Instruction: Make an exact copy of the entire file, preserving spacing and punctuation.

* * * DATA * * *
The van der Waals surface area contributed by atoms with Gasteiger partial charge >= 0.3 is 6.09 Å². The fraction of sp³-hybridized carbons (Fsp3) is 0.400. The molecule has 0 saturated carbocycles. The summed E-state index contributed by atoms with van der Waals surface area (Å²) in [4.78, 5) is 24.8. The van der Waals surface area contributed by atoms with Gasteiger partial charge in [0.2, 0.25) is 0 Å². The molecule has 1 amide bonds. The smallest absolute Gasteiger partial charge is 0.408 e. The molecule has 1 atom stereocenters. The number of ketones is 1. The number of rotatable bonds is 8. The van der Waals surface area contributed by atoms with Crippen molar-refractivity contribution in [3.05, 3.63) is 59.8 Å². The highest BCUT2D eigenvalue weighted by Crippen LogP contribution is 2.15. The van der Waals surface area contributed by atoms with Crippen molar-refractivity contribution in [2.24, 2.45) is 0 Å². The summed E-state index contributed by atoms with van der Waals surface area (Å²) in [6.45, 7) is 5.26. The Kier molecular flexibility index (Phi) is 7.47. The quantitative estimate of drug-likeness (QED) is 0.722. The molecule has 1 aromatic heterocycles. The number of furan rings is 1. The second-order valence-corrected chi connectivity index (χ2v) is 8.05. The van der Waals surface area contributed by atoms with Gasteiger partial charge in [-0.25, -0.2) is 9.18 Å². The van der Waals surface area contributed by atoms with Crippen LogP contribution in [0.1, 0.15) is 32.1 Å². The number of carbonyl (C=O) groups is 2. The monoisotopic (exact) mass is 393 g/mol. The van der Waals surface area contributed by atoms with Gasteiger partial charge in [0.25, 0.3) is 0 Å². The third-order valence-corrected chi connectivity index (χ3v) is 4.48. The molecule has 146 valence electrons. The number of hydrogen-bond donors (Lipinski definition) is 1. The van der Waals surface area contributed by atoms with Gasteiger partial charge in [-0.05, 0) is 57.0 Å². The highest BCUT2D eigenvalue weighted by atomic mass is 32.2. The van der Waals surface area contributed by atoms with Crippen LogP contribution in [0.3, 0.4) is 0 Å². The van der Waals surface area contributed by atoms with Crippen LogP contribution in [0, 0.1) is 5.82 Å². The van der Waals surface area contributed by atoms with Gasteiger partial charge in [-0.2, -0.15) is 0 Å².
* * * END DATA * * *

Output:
The van der Waals surface area contributed by atoms with Gasteiger partial charge >= 0.3 is 6.09 Å². The fraction of sp³-hybridized carbons (Fsp3) is 0.400. The molecule has 0 saturated carbocycles. The summed E-state index contributed by atoms with van der Waals surface area (Å²) in [4.78, 5) is 24.8. The van der Waals surface area contributed by atoms with Gasteiger partial charge in [0.2, 0.25) is 0 Å². The molecule has 1 amide bonds. The smallest absolute Gasteiger partial charge is 0.408 e. The molecule has 1 atom stereocenters. The number of ketones is 1. The number of rotatable bonds is 8. The van der Waals surface area contributed by atoms with Crippen molar-refractivity contribution in [3.05, 3.63) is 59.8 Å². The highest BCUT2D eigenvalue weighted by Crippen LogP contribution is 2.15. The van der Waals surface area contributed by atoms with Crippen molar-refractivity contribution in [2.24, 2.45) is 0 Å². The summed E-state index contributed by atoms with van der Waals surface area (Å²) in [6.45, 7) is 5.26. The Kier molecular flexibility index (Phi) is 7.47. The quantitative estimate of drug-likeness (QED) is 0.722. The molecule has 1 aromatic heterocycles. The number of furan rings is 1. The second-order valence-corrected chi connectivity index (χ2v) is 8.05. The van der Waals surface area contributed by atoms with Gasteiger partial charge in [-0.25, -0.2) is 9.18 Å². The van der Waals surface area contributed by atoms with Crippen LogP contribution in [0.1, 0.15) is 32.1 Å². The number of carbonyl (C=O) groups is 2. The monoisotopic (exact) mass is 393 g/mol. The van der Waals surface area contributed by atoms with Gasteiger partial charge in [0.25, 0.3) is 0 Å². The third-order valence-corrected chi connectivity index (χ3v) is 4.48. The molecule has 146 valence electrons. The number of hydrogen-bond donors (Lipinski definition) is 1. The van der Waals surface area contributed by atoms with Gasteiger partial charge in [-0.05, 0) is 57.0 Å². The highest BCUT2D eigenvalue weighted by atomic mass is 32.2. The van der Waals surface area contributed by atoms with Crippen LogP contribution in [0.3, 0.4) is 0 Å². The van der Waals surface area contributed by atoms with Crippen LogP contribution in [0, 0.1) is 5.82 Å². The van der Waals surface area contributed by atoms with Gasteiger partial charge in [-0.2, -0.15) is 0 Å².